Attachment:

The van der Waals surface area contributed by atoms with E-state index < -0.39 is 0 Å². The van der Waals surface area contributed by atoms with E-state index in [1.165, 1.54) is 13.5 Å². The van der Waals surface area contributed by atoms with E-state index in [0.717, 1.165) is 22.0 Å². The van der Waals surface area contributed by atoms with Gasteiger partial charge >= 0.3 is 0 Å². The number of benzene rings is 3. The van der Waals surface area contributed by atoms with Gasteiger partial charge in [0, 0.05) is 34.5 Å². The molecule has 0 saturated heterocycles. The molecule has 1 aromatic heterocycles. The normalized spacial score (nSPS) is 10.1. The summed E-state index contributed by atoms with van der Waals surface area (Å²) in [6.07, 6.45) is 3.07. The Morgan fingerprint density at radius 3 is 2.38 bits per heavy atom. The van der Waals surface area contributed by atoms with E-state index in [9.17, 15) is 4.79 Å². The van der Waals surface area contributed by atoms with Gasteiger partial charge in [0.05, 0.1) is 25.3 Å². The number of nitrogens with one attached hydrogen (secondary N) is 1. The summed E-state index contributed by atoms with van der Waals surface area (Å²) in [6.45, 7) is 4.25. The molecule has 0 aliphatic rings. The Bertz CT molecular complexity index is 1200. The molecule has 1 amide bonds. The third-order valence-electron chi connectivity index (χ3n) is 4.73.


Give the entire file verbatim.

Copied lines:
The van der Waals surface area contributed by atoms with E-state index < -0.39 is 0 Å². The van der Waals surface area contributed by atoms with E-state index in [1.165, 1.54) is 13.5 Å². The van der Waals surface area contributed by atoms with E-state index in [0.717, 1.165) is 22.0 Å². The van der Waals surface area contributed by atoms with Gasteiger partial charge >= 0.3 is 0 Å². The number of benzene rings is 3. The van der Waals surface area contributed by atoms with Gasteiger partial charge in [0, 0.05) is 34.5 Å². The molecule has 0 saturated heterocycles. The molecule has 1 aromatic heterocycles. The normalized spacial score (nSPS) is 10.1. The summed E-state index contributed by atoms with van der Waals surface area (Å²) in [6.07, 6.45) is 3.07. The Morgan fingerprint density at radius 3 is 2.38 bits per heavy atom. The van der Waals surface area contributed by atoms with E-state index in [9.17, 15) is 4.79 Å². The van der Waals surface area contributed by atoms with Gasteiger partial charge in [0.05, 0.1) is 25.3 Å². The number of nitrogens with one attached hydrogen (secondary N) is 1. The summed E-state index contributed by atoms with van der Waals surface area (Å²) in [6.45, 7) is 4.25. The molecule has 0 aliphatic rings. The Bertz CT molecular complexity index is 1200. The molecule has 1 amide bonds. The third-order valence-electron chi connectivity index (χ3n) is 4.73.